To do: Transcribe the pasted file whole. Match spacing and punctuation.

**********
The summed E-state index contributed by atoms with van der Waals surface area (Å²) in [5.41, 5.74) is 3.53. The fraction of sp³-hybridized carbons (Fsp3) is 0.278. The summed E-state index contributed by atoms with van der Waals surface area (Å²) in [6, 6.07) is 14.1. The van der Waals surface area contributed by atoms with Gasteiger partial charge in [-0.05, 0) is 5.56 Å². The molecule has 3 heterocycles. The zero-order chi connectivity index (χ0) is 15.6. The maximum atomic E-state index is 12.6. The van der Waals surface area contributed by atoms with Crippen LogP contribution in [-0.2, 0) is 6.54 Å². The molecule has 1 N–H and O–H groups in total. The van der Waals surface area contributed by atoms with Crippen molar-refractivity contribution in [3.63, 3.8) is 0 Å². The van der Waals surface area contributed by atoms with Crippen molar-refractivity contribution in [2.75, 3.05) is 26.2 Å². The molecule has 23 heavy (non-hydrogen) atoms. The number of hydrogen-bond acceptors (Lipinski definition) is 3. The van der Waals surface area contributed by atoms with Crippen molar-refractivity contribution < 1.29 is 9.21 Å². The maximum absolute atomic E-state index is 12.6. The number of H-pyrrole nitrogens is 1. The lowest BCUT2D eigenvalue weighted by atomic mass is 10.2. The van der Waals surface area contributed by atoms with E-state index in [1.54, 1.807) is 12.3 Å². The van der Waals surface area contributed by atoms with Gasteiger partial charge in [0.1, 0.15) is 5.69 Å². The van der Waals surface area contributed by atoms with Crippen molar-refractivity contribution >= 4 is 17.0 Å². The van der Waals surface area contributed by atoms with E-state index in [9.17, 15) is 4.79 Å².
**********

The summed E-state index contributed by atoms with van der Waals surface area (Å²) in [5.41, 5.74) is 3.53. The fraction of sp³-hybridized carbons (Fsp3) is 0.278. The summed E-state index contributed by atoms with van der Waals surface area (Å²) in [6, 6.07) is 14.1. The van der Waals surface area contributed by atoms with Gasteiger partial charge in [-0.05, 0) is 5.56 Å². The molecule has 3 heterocycles. The zero-order chi connectivity index (χ0) is 15.6. The maximum atomic E-state index is 12.6. The van der Waals surface area contributed by atoms with Crippen LogP contribution in [-0.2, 0) is 6.54 Å². The molecule has 1 N–H and O–H groups in total. The van der Waals surface area contributed by atoms with Crippen molar-refractivity contribution in [3.63, 3.8) is 0 Å². The van der Waals surface area contributed by atoms with Crippen molar-refractivity contribution in [2.75, 3.05) is 26.2 Å². The molecule has 23 heavy (non-hydrogen) atoms. The number of hydrogen-bond acceptors (Lipinski definition) is 3. The van der Waals surface area contributed by atoms with Crippen molar-refractivity contribution < 1.29 is 9.21 Å². The maximum absolute atomic E-state index is 12.6. The number of H-pyrrole nitrogens is 1. The lowest BCUT2D eigenvalue weighted by atomic mass is 10.2. The van der Waals surface area contributed by atoms with E-state index in [1.54, 1.807) is 12.3 Å². The van der Waals surface area contributed by atoms with Gasteiger partial charge in [0.1, 0.15) is 5.69 Å². The van der Waals surface area contributed by atoms with Crippen molar-refractivity contribution >= 4 is 17.0 Å². The van der Waals surface area contributed by atoms with E-state index in [9.17, 15) is 4.79 Å².